February 18, 2020

DAUS Professor Chronicles Fulbright Study in India

By Mechthild Schmidt Feist, Clinical Professor of Digital Communications and Media, DAUS

As a Fulbright scholar I will spent 5 months in India – based at Srishti Institute of Art, Design + Technology. As part of my “Engaged Media” project, I will explore India-specific sustainability initiatives + the art/media methods used to convey them.

Rajasthan woman

“Do you like my India?”

The woman who asked me with a bright smile seemed to have taken pity on me after I got yelled at profusely for a cultural misstep on my first day in India. Admiring the large Tamil temple in Chennai I had pointed my camera towards the interior of the main temple. I was too jet-lagged and unnerved to think of a more beautiful reply and just said something like “I will find out – it is my first day”. I later wished I had said that SHE made my day beautiful. (Chennai, December 11, 2019)

Day 2 in India brought be to the sheltered grounds of a charming if aging resort in Velahanka, the north of Bangalore near Srishti art school, my academic base as a Fulbright-Nehru scholar.

The next day I met Arzu who introduced me to a large number of faculty, all very welcoming and curious about my project. When Arzu left for her ‘Art in Transit’ project in the city, I settled into my desk + started to figure out who to turn to for the many arrival logistics from housing to FRRO (foreigner) registration + Indian SIM card. Well – to make a long story short: hurdles all around. But in hindsight, they all got solved (maybe I indulge in a long “getting an Indian SIM story”. Well, since I can only move into my guest apartment room on Jan 6, I decided to spend the time looking at sustainability projects (+ breath fresh air, listen to birds, eat organic food) at Auroville, the experimental, spiritual community near the coast.

But first things first: I attended the Srishti “Radical City” conference Dean Pithamber had invited me to. I enjoyed 2 days of varying urban theories, political + philosophical voices on re-evaluating a livable and sustainable city. The conference was back-to-back with the final exhibits and student projects of the Nov-Dec intensive workshops. Among the excellent exhibits was a First Year Master’s exploration of a Bangalore neighborhood with conceptual explorations of sustainability improvements. On Sunday I was surprised to find so many Srishti faculty and staff visiting the “Art in Transit” projects in several subway stations. My new colleague Manjani took me under her wings and offered me a ride into the city (a trying 1 hour stop+go, lane-weaving (what lane??) odyssey to cover a mere 23 km on pollution+ car choked throughways. (Well, this was my 3rd time in the city – Twice before I met Arzu to see her work-in-progress, try for a SIM + explore her own leafy neighborhood)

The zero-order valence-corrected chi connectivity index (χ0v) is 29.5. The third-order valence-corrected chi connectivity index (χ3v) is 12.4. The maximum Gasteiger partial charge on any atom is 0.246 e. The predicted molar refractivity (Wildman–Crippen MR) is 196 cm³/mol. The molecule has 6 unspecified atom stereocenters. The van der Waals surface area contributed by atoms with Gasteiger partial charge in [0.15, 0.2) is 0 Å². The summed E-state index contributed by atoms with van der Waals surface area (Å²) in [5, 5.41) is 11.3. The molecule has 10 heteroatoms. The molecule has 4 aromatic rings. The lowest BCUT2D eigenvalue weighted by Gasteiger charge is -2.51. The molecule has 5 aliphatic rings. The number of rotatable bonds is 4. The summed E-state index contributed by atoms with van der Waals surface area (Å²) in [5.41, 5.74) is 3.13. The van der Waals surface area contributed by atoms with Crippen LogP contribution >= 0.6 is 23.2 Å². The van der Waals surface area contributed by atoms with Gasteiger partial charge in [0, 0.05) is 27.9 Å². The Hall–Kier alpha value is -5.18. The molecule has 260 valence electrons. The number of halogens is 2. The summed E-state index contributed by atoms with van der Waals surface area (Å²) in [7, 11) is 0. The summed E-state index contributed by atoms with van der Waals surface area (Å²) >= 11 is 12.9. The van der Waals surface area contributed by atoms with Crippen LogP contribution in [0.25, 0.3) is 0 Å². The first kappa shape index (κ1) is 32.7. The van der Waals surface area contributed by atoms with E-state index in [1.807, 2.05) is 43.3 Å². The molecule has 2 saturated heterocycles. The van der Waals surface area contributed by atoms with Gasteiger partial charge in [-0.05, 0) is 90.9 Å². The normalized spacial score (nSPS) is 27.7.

Arzu at her team’s mud+water mural project at Cubbon Park Metro station

Arzu at her team’s mud+water mural project at Cubbon Park Metro station

Well, the journey was worth it. Of the many projects I want to just mention the largest, Arzu’s (+ her team's) mural on a rediscovery of ancient water-conservation well techniques – all built from local mud (in distinct colors) with engaging graphic + typographic overlays. 


At ‘Art In Transit’ with my new colleagues Manjari and Arzu

At ‘Art In Transit’ with my new colleagues Manjari and Arzu


Auroville, international tropical-eco-spiritual enclave

After the exhibits, the university closes for a holiday recess + I am happy to use these 2 weeks in Auroville for an inquiry to the many experimental initiatives planned and/or practiced in this ca 50-year old egalitarian living experiment. So here I am, 1 week into my stay typing away with internet that comes and goes, among other guests that come and go – the majority from India, France, Germany, Italy, Ireland, USA, China. I am surprised that I meet people of all ages from toddlers to a young 80-year old.

I am registering posters and campaigns to conserve water, recycle, compost scraps. There is almost zero single-use plastic here, no red meat (many vegans), no alcohol or smoking. The one sore spot is car and motorcycle traffic. Only a small portion on electricity. (PS: no pictures, no Instagram you ask? well, with my Auroville internet coming + going, it can take 5 minutes to upload a 300k photo. I’ll be adding some when I am back to ‘regular internet’ at Srishti. >> that is now!)

One of my best experiences so far was a 1/2 day visit to Sadhana forest. A community of residents and volunteers lives at the ca. 16-year old reforestation project. They reverted a near desert to a lush forest, mainly with native plants + were able to raise the water level by about 6 meters. All live a complete circular economy, eating vegan, composting all waste (including human), building palm-thatched houses of local material. Apart from biological concerns they practice a gifting economy and non-hierarchical respect for all creatures. I am not sure how scalable this project is – but even urban dwellers can implement many of the parts. Is our human survival not worth a ‘little inconvenience’? If that little ‘Inconvenience’ quickly becomes quite a normal habit, then we are ready for more steps.

My wish to all who read this is such an inconvenient but fulfilling 2020!

Sadhana forest- 1 of 30,000 planted trees – with bottle feeder

Sadhana forest- 1 of 30,000 planted trees – with bottle feeder

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